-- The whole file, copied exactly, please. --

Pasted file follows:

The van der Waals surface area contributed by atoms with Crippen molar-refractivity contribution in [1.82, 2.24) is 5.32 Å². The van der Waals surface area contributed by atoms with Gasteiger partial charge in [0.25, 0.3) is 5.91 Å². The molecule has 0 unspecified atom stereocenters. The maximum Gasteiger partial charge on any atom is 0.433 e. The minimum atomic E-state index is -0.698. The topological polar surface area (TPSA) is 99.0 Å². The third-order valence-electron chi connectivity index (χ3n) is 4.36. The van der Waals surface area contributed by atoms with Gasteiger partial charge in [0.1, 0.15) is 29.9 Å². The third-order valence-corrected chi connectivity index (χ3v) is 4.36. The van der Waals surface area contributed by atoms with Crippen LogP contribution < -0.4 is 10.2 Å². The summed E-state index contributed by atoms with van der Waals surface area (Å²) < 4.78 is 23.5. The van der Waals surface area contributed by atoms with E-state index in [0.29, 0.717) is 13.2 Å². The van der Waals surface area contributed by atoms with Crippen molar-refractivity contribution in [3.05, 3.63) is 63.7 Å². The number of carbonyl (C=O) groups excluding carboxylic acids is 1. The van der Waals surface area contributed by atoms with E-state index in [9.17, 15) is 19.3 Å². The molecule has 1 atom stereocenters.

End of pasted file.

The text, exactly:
The van der Waals surface area contributed by atoms with Crippen molar-refractivity contribution in [1.82, 2.24) is 5.32 Å². The van der Waals surface area contributed by atoms with Gasteiger partial charge in [0.25, 0.3) is 5.91 Å². The molecule has 0 unspecified atom stereocenters. The maximum Gasteiger partial charge on any atom is 0.433 e. The minimum atomic E-state index is -0.698. The topological polar surface area (TPSA) is 99.0 Å². The third-order valence-electron chi connectivity index (χ3n) is 4.36. The van der Waals surface area contributed by atoms with Gasteiger partial charge in [0.1, 0.15) is 29.9 Å². The third-order valence-corrected chi connectivity index (χ3v) is 4.36. The van der Waals surface area contributed by atoms with Crippen LogP contribution < -0.4 is 10.2 Å². The summed E-state index contributed by atoms with van der Waals surface area (Å²) < 4.78 is 23.5. The van der Waals surface area contributed by atoms with E-state index in [0.29, 0.717) is 13.2 Å². The van der Waals surface area contributed by atoms with Crippen molar-refractivity contribution in [3.05, 3.63) is 63.7 Å². The number of carbonyl (C=O) groups excluding carboxylic acids is 1. The van der Waals surface area contributed by atoms with E-state index in [9.17, 15) is 19.3 Å². The molecule has 1 atom stereocenters.